An extraordinary and top secret away-day summit of leading leavers and remainers, from both the government and members of Labour’s shadow cabinet, has discussed how Brexit has failed and what to do about it.
The claim came in this week’s Observer. The two sides included key figures, such as Michael Gove for the Tories and David Lammy for Labour. The meeting was apparently chaired by Peter Mandelson.
The story predictably brought condemnation from Brexit supporters, including Priti Patel, and Nigel Farage declared: “The full sell-out of Brexit is underway. This Tory party never believed in it.”
Crucially though, it was agreed beforehand that a return to membership of the EU was not on the table. This has been slammed by some pro-EU commentators as being intellectually dishonest and unrealistic, and has once again called into question Labour’s post-Brexit strategy.
Pro-EU groups in East Anglia give half hearted welcome
Pro-EU groups across East Anglia however have offered half-hearted if sceptical support. Rob Colwell, chair of Norfolk for Europe, laughed on learning of the supposed title of the secret talks: “‘How can we make Brexit work better?’ It shows real desperation among leave politicians who behind closed doors appear to accept the disastrous economic situation the country is finding itself in, and the reality of Brexit,” he says.
Stephen Skinner, Chair of East Herts for Europe, was a little more blunt. “We left the EU and now politicians of the larger parties are meeting to discuss how we can rejoin the EU without rejoining the EU, and most importantly do it without admitting Brexit was an appalling error.”
Paul Browne of Cambridge for Europe says: “The revelation that former remain and leave backing politicians held a secret meeting to discuss how to confront the political and economic problems caused by Brexit is in a sense encouraging. It shows that even some of Brexit’s loudest advocates recognise that they can no longer ignore the harm it is doing.
“Recent polling shows that the public are way ahead of politicians on this, with far more supporting the UK rejoining the EU than opposing it. Perhaps the time has come for our political leaders to stop pretending they can ‘make Brexit work’ and instead work towards rejoining the EU.”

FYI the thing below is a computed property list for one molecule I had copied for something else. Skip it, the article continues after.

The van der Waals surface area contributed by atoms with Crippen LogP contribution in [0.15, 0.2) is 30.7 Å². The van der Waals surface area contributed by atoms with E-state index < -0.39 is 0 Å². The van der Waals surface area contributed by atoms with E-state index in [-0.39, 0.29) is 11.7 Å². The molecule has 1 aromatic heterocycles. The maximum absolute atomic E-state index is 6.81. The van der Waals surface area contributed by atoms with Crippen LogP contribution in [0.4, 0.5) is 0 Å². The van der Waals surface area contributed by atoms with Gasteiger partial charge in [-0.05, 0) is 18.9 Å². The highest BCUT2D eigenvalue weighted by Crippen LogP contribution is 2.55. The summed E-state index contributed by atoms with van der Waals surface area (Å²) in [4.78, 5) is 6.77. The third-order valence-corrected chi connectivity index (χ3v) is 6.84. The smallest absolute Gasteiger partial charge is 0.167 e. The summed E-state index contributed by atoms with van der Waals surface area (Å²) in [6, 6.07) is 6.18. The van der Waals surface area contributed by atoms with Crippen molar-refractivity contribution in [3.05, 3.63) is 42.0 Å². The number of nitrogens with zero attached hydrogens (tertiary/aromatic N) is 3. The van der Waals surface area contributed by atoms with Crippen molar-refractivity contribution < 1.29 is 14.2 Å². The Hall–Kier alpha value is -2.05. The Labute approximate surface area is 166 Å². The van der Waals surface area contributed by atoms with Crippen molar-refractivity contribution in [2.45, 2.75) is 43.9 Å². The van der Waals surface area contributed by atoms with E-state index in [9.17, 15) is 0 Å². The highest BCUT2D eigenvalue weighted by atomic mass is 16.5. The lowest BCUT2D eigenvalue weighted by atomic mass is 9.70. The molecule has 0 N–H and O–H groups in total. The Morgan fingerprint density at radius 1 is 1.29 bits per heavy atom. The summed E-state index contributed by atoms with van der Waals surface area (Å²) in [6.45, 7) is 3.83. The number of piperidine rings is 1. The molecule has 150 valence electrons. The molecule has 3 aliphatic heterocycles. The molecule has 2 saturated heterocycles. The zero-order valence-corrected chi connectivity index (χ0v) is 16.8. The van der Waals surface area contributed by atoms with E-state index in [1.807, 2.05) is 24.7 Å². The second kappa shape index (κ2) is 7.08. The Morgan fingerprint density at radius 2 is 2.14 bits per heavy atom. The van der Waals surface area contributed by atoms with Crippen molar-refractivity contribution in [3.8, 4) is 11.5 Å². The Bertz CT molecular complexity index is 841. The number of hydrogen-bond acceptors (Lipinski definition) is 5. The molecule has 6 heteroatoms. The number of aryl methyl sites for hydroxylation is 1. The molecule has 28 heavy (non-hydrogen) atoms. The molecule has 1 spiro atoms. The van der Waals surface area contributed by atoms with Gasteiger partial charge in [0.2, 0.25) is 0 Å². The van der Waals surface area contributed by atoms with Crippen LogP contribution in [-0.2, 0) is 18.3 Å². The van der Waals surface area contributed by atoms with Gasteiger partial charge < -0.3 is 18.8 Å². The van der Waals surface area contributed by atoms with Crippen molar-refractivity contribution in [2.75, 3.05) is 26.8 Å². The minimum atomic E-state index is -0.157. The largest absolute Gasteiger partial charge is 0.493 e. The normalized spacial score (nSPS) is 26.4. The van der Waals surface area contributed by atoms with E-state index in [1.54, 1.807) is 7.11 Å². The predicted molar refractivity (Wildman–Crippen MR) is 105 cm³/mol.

Does the Chatham House rule give a clue?
A spokesperson for Suffolk for Europe agrees: “It highlights the urgent need for a more informed and honest public debate about the true costs and implications of Brexit. As Remainers, we hope that this discussion will encourage greater awareness of the risks and downsides of Brexit and ultimately lead to a reconsideration of the UK’s relationship with the EU.”
The talks also included business leaders, diplomats and defence experts. They were held last Thursday and Friday at Ditchley Park in Oxfordshire, frequently used as a venue for soft-power diplomacy. Informed sources suggest this was probably arranged some time ago, rather than being a last-minute emergency session. Discussions there are usually held under the ‘Chatham House rule’, which requires that discussions may be reported outside the conference room but the identity and affiliation of the speaker may not be revealed or details of others present.
How secret was it intended to be?
If this meeting had been held on similar lines, that suggests the content discussed would be expected to be made public some time afterwards. That begs questions as to how secret it was supposed to be, and so what the real purpose of the event was. Also, in a move almost calculated to offend supporters of the other side, both teams included a bête noire to the other: Peter Mandelson and Michael Gove.
There is considerable speculation about what may lie behind the talks. A senior diplomatic source consulted by EAB suggests:
“You have to look at it in context and ask who benefits. The location is understandable; it can’t be a government building, it needs to be one where you won’t trip over “the unwashed”.
“If we ask who benefits most, I can’t see it redounding to the credit of Labour. On the other side, Gove appears as the Tory who is capable of thought and flexibility, which will appeal to some in his party and a few beyond, as a pragmatist, prepared to compromise in the national interest. And he has form.
“Without the presence of Lammy and Gove, it’s just hot air. They make it a story.”
More from East Anglia Bylines about Brexit
We need your help!
The press in our country is dominated by billionaire-owned media, many offshore and avoiding paying tax. We are a citizen journalism publication but still have significant costs.
If you believe in what we do, please consider subscribing to the Bylines Gazette from as little as £2 a month 🙏